When I look back, when you have a group of all-stars, the Young Lions project – which actually many people do not know about – but it was actually my idea. I was in Bruce Lundvall’s office. He was with Elektra/Musician at the time. He was the head of Elektra/Musician. He had just left CBS Records. And I was there with my manager, Mr. Victor Ogilvie, at the time. And while we were there, George Wein came in, and spoke about the upcoming jazz festival. And he said that Warner Brothers, which was Nasuhi Ertegün, wanted to do something for the festival. So I suggested that all of these and that there were so many young players that had come to New York at that time, and they were making a name for themselves and doing stuff. And I thought they would be the future stars. And I thought that [we could put] a concert together with many of these names, which we did, some notable names as you may know, Wynton Marsalis, Bobby McFerrin, Kevin Eubanks, myself, and others. I thought that this would be an interesting project. And so, Bruce Lundvall and George Wein agreed. So as a result, we did this. And I produced this project, well, not the recording but the project, the performance. And I contacted the players and arranged the rehearsals and everything. So this was the Young Lions. But when you have so many stars and people moving in their own directions, it is difficult. In sheer numbers, there were so many numbers of players that it’s difficult to keep that kind of group together.
You performed in Istanbul in different events including the jazz festival. How would you describe the inspiration in Istanbul as a city?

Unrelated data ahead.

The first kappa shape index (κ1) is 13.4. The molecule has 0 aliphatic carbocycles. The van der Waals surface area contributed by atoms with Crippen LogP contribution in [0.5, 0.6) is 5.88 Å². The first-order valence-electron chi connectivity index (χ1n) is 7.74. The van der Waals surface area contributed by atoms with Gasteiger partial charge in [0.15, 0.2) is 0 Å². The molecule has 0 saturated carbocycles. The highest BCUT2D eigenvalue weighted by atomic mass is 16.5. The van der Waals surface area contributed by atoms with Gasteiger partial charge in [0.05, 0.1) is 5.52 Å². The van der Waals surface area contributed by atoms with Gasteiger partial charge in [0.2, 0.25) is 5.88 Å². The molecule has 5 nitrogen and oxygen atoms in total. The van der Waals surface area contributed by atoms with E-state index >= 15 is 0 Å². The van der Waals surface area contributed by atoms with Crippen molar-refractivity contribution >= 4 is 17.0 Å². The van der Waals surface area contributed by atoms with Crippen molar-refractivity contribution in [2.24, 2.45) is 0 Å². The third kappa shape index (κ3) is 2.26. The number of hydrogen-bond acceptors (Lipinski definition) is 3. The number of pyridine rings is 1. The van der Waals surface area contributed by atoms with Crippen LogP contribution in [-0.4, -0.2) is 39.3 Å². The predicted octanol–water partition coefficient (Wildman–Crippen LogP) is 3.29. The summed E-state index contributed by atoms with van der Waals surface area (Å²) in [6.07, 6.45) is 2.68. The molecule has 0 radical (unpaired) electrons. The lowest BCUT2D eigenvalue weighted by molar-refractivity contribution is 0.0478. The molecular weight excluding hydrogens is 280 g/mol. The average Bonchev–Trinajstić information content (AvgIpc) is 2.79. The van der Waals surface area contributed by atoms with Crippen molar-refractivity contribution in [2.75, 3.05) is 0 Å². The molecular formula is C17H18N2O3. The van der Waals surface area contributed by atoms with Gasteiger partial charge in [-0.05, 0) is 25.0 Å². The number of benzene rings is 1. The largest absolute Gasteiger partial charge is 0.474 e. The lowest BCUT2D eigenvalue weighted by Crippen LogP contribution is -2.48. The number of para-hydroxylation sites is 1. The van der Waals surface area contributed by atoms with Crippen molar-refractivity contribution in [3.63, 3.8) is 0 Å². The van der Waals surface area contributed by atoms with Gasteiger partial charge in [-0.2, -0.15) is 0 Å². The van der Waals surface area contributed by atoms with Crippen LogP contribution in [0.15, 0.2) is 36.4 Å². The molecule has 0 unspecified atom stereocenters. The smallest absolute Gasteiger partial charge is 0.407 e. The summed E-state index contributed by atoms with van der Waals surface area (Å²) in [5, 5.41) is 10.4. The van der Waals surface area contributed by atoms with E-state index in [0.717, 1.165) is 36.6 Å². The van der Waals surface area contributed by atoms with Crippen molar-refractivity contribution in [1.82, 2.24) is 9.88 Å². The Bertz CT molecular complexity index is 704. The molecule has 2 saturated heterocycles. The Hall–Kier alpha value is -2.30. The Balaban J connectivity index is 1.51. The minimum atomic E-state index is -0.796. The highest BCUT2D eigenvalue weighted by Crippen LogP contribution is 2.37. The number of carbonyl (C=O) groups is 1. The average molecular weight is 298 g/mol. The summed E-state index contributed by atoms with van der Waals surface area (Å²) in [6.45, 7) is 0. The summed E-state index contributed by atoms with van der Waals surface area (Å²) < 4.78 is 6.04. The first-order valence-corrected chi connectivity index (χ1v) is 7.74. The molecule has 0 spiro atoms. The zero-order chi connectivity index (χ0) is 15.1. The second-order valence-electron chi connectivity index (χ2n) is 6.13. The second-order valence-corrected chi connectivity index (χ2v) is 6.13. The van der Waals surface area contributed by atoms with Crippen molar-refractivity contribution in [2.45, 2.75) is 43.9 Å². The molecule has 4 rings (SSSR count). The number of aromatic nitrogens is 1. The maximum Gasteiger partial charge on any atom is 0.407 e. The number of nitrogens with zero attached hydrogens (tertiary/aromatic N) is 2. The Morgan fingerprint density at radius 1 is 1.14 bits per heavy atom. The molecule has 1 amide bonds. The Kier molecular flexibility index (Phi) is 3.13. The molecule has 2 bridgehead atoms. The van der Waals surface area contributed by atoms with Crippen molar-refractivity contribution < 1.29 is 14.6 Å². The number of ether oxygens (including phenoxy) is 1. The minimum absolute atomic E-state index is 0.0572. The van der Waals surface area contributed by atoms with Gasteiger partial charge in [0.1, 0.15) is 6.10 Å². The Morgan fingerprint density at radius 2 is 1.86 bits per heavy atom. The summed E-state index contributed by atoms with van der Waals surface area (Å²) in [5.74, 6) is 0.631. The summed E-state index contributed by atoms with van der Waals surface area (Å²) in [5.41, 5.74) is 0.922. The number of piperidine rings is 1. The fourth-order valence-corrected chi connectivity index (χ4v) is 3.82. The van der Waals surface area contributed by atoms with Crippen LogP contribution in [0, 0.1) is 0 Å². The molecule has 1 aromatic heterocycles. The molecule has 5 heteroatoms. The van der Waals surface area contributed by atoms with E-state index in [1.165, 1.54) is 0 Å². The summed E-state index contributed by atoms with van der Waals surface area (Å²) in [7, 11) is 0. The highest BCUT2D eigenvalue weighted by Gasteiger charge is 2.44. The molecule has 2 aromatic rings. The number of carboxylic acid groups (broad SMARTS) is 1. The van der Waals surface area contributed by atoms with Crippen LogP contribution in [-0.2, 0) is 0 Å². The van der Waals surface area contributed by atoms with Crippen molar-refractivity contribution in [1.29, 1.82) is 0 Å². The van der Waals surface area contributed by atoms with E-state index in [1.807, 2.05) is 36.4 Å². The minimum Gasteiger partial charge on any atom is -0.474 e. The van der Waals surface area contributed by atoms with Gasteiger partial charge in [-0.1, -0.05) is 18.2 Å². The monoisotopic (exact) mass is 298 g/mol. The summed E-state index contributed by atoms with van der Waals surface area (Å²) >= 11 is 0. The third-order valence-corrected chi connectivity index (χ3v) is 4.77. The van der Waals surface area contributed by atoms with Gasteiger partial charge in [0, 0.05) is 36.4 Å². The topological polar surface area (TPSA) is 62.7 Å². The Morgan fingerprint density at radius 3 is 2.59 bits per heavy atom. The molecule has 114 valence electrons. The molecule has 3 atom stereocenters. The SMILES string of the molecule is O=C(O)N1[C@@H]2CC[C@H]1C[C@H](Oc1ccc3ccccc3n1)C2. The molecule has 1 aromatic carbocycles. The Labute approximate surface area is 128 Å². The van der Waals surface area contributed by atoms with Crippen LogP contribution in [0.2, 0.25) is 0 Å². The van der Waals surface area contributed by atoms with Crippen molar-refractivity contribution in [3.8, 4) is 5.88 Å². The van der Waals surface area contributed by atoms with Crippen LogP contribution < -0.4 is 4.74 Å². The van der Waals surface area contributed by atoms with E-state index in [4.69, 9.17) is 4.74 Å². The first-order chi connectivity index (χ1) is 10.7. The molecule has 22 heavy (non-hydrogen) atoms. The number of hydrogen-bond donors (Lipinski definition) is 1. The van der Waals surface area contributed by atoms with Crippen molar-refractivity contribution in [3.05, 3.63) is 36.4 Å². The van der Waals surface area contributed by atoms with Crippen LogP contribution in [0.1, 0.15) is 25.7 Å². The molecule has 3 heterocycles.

Istanbul is and always has been an inspirational city. It’s an old city, it goes back… Even as a child, I remember reading stories of Arabian Nights and other things… I know that Istanbul …. One of my favorite films, a James Bond movie, “From Russia with Love,” featured Istanbul. So Istanbul has this mystique; it’s mysterious. Some great musicians have come from here, and the music is also very inspirational. I love the city, the artwork and everything about it.
Are you working on any recordings for any project at the moment?
Yes, I have some projects. Some I will have to keep secret because until they are manifested; I don’t want to give anyone the opportunity to take the idea from me. I have of course my Chico Freeman Plus+Tet, which features some incredible American musicians – Nasheet Waits on drums, Kenny Davis on bass, and exotic percussionist Reto Weber, who plays some interesting instruments, percussion instruments from different parts of the world. Right now I have a couple of pianists that are working on this project. Louis Perdomo and Luke Carlos O’Reilly. So that’s one project.
And of course, I have my Eurotet, which features some of the most extraordinary musicians living in Europe. That would be Antonio Faraò, Heiri Känzig, the bassist that you will be listening to in our duo project, and Michael Baker. So this project and with special guests from time to time, Reto Weber… So these are the projects I’m working on at the moment. And I am preparing for a new CD. I am writing music right now for some of these projects. That’s what I’m doing at the moment.
You are to perform in Istanbul together with Känzig, and you released the album “The Arrival” in 2015. How would you describe your collaboration as a duo?
My collaboration with Heiri Känzig in this duo is very rich and extremely rewarding. Heiri is one of my very favorite bassists of all time. He is a wonderful human being. Extraordinary musician. And he is a real music lover. He is very experimental, and takes chances. He and I have a connection. We’ve had a connection since the first day we met and we played together. And that was one of the reasons I started this duo project with him and offered the idea because we had such a connection. And we have a connection. It continues so I am extremely happy and thrilled to be working in this duo project with him.